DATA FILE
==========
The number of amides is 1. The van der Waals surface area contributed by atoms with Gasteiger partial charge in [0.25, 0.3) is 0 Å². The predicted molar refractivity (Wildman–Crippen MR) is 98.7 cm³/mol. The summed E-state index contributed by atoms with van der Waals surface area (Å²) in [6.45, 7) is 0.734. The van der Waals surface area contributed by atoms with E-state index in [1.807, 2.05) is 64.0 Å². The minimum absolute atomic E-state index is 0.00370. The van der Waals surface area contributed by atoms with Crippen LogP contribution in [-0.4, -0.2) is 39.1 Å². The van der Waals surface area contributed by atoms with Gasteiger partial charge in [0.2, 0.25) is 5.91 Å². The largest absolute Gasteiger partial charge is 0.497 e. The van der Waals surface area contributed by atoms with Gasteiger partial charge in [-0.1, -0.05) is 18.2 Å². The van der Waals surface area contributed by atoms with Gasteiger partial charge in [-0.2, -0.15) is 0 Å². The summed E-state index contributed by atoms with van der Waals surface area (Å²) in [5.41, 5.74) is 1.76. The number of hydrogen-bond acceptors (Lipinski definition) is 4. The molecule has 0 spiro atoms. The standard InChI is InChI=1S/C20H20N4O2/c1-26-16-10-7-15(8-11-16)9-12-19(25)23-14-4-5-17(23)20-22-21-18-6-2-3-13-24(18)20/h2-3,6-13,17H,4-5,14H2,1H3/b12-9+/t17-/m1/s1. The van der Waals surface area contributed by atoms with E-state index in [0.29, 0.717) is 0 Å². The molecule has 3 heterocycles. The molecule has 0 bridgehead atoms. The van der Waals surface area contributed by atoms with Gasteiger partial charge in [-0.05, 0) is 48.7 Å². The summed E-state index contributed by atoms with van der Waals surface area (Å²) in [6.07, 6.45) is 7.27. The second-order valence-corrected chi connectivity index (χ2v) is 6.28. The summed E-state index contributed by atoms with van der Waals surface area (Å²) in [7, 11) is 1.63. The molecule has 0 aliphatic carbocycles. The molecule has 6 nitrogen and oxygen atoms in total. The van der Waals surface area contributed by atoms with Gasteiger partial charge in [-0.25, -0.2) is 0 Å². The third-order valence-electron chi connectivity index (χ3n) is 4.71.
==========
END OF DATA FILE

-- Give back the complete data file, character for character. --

The number of amides is 1. The van der Waals surface area contributed by atoms with Gasteiger partial charge in [0.25, 0.3) is 0 Å². The predicted molar refractivity (Wildman–Crippen MR) is 98.7 cm³/mol. The summed E-state index contributed by atoms with van der Waals surface area (Å²) in [6.45, 7) is 0.734. The van der Waals surface area contributed by atoms with E-state index in [1.807, 2.05) is 64.0 Å². The minimum absolute atomic E-state index is 0.00370. The van der Waals surface area contributed by atoms with Crippen LogP contribution in [-0.4, -0.2) is 39.1 Å². The van der Waals surface area contributed by atoms with Gasteiger partial charge in [0.2, 0.25) is 5.91 Å². The largest absolute Gasteiger partial charge is 0.497 e. The van der Waals surface area contributed by atoms with Gasteiger partial charge in [-0.1, -0.05) is 18.2 Å². The van der Waals surface area contributed by atoms with Gasteiger partial charge in [-0.2, -0.15) is 0 Å². The summed E-state index contributed by atoms with van der Waals surface area (Å²) in [5.41, 5.74) is 1.76. The number of hydrogen-bond acceptors (Lipinski definition) is 4. The molecule has 0 spiro atoms. The standard InChI is InChI=1S/C20H20N4O2/c1-26-16-10-7-15(8-11-16)9-12-19(25)23-14-4-5-17(23)20-22-21-18-6-2-3-13-24(18)20/h2-3,6-13,17H,4-5,14H2,1H3/b12-9+/t17-/m1/s1. The van der Waals surface area contributed by atoms with E-state index in [0.29, 0.717) is 0 Å². The molecule has 3 heterocycles. The molecule has 0 bridgehead atoms. The van der Waals surface area contributed by atoms with Gasteiger partial charge in [-0.05, 0) is 48.7 Å². The summed E-state index contributed by atoms with van der Waals surface area (Å²) in [6.07, 6.45) is 7.27. The second-order valence-corrected chi connectivity index (χ2v) is 6.28. The summed E-state index contributed by atoms with van der Waals surface area (Å²) in [7, 11) is 1.63. The molecule has 0 aliphatic carbocycles. The molecule has 6 nitrogen and oxygen atoms in total. The van der Waals surface area contributed by atoms with Gasteiger partial charge in [-0.25, -0.2) is 0 Å². The third-order valence-electron chi connectivity index (χ3n) is 4.71.